“Because it’s cooler,” the tour guide replied.

Ha, ha, I thought. She doesn’t live in a wooden apartment with rice paper walls. The Japanese have no concept of proper insulation.

I bit my tongue and said instead, “You’d think they would be more concerned about protecting the royal family than staying cool. After all, he was considered a deity.”

“Coolness is most important,” she replied seriously. As if that really answered the question.

I found out later from a much wiser tour guide that the real reason is because Japan doesn’t have stone. Just a lot of wood. Now that makes a lot more sense. I know from experience that the Japanese are not so stupid as to keep doing the same thing wrong over and over again at risk to their own lives. They are always changing and adapting, whenever possible.

But a little advice: don’t visit Kyoto in summer. It’s much hotter than the rest of Japan because it’s in a valley and the sun beats directly on it. Also extremely humid. So why build the capital there? Valleys over good protection, and the river decent trade. Plus the winters are a lot more tolerable.

If you must visit in the summer, a good place to go is kyomizudera (water temple.) It’s up in the mountains and as the name suggests, there’s a lot of water. Here’s a picture of the temple in the late afternoon sun:

The view of Kyoto and the surrounding woods from the top was spectacular, It’s a lot more colorful and decorative than most Japanese temples, reminding me of the temples I saw in China. The architecture was also similar. Here’s a belfry:

And here's a bunch of cute little Buddha statues (or maybe Ebisu; it's hard to tell the difference sometimes since they're both fat and happy) decked out in red robes:

We rested under the shade of a giant wisteria bush, about 500 years old and so big that it covered four lattices like giant tree roots. But I’ll wait to show you the one in Nara, which was about 1,000 years old.

This is the highlight of the temple, the sacred springs. You’re supposed to take the cup on the long pull, get the water, and drink it, but Mom and I aren’t into the ritual purification thing, so we just filled the cups, poured out the water and put them back in their ultraviolet sanitation lights. Here's me:

In ancient Japan, people who visited the temples must have gotten sick a lot, because thousands of people shared the same cup and they were rarely cleaned. Maybe that’s what caused the great plague in Kyoto 1,000 years ago, the reason for the Gion festival these days.

After that, we went to a fifty minute geisha show in Gion Corner. They demonstrated koto (Japanese harp), ekebana (flower arranging), traditional court music and dance (very atonal, and esoteric), meiko (apprentice geisha) dance, Japanese traditional comedy, and bunraku (giant puppet play that requires three men to control one puppet). Everything was…strange, but interesting. The least strange was probably the comedy, very similar the Western comedy, a story about two servants who tried to steal their masters sake and ended up getting drunk and beaten up. Also interesting, just as Greek drama always consisted of several tragedies and one comedy, so it was with traditional Japanese theater. A very long Noh play would be accompanied by a short comedic piece.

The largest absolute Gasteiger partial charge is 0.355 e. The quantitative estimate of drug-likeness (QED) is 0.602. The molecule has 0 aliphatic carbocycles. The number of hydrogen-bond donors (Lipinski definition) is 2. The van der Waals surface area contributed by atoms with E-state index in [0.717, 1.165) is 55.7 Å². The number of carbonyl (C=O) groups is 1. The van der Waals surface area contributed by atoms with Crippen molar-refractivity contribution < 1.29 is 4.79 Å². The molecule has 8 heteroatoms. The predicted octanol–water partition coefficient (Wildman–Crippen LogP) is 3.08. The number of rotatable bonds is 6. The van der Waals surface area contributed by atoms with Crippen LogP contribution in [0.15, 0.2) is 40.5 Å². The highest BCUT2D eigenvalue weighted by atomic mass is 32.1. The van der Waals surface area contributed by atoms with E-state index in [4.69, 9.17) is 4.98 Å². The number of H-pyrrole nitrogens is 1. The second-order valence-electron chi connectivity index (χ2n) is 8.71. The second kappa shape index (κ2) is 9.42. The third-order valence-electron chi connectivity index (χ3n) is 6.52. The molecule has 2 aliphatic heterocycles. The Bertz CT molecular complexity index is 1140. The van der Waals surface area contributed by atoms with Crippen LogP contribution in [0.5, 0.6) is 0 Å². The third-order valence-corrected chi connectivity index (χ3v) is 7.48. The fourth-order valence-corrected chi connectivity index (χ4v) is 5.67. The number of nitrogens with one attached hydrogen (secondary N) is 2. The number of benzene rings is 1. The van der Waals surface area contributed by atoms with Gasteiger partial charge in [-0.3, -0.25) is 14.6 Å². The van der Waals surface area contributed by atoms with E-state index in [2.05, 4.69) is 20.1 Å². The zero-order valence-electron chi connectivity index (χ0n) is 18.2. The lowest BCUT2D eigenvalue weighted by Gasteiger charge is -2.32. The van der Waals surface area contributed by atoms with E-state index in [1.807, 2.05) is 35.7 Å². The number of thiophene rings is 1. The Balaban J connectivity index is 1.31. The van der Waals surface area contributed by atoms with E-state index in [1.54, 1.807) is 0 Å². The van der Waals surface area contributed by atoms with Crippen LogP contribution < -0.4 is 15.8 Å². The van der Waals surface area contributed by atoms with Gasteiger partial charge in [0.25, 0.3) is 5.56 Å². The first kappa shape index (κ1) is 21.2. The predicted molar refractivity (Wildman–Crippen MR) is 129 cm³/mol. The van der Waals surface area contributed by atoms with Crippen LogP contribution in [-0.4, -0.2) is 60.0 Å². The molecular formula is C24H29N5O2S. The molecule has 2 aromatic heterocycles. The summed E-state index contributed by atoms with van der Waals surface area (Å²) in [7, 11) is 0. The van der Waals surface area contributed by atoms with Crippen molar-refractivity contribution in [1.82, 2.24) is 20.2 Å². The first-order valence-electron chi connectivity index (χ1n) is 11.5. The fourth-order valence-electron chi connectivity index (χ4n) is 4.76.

Here is the meiko dance:

And part of the bunraku play. The story is about a girl who fell in love with a temple page boy but her parents won’t let her marry him. Her love is forced to leave with his master because the master lost a very precious sword. Then the girl finds the sword. But the gates of the city are closed; no one can come out or go in, and the master and her love will leave first thing in the morning. This is the portion of the play where she is trying to decide what to do:

She finally decides to strike the fire bell to bring her love out of the city. She fears punishment, but bravely goes on with her plan.

We got home about 11:00. I immediately stuck in the rest of the Tai chicken for dinner while Mom turned on the air conditioning. Oops! Everything switched off. Neither of us knew what had happened. With no light and no cooling, (not to mention no way to call my landlord so late), we decided to get up at 4:45 the next morning to pack and prepare for Mount Fuji. The bus would come at 6:30am! Suffice it to say, in the unbearable heat and worrying about things, I didn't sleep much that night. Then how did I manage the great Fuji-San? Find out in my next post!